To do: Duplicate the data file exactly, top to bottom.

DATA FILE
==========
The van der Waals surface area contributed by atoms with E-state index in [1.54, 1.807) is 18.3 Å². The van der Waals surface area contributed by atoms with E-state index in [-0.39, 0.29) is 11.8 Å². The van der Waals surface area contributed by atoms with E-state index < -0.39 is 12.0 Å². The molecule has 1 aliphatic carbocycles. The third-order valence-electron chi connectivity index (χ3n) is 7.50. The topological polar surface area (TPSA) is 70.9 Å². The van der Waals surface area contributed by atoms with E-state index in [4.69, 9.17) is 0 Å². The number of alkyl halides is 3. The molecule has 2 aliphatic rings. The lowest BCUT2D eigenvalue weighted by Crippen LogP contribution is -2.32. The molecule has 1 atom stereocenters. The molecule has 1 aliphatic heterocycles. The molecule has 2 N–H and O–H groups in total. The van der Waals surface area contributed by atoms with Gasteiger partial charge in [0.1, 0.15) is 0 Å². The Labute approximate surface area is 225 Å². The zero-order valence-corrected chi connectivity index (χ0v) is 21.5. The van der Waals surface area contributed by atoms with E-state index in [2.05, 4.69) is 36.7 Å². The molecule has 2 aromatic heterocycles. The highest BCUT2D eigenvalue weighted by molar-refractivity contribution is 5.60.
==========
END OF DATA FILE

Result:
The van der Waals surface area contributed by atoms with E-state index in [1.54, 1.807) is 18.3 Å². The van der Waals surface area contributed by atoms with E-state index in [-0.39, 0.29) is 11.8 Å². The van der Waals surface area contributed by atoms with E-state index < -0.39 is 12.0 Å². The molecule has 1 aliphatic carbocycles. The third-order valence-electron chi connectivity index (χ3n) is 7.50. The topological polar surface area (TPSA) is 70.9 Å². The van der Waals surface area contributed by atoms with E-state index in [4.69, 9.17) is 0 Å². The number of alkyl halides is 3. The molecule has 2 aliphatic rings. The lowest BCUT2D eigenvalue weighted by Crippen LogP contribution is -2.32. The molecule has 1 atom stereocenters. The molecule has 1 aliphatic heterocycles. The molecule has 2 N–H and O–H groups in total. The van der Waals surface area contributed by atoms with Gasteiger partial charge in [0.1, 0.15) is 0 Å². The Labute approximate surface area is 225 Å². The zero-order valence-corrected chi connectivity index (χ0v) is 21.5. The van der Waals surface area contributed by atoms with E-state index in [2.05, 4.69) is 36.7 Å². The molecule has 2 aromatic heterocycles. The highest BCUT2D eigenvalue weighted by molar-refractivity contribution is 5.60.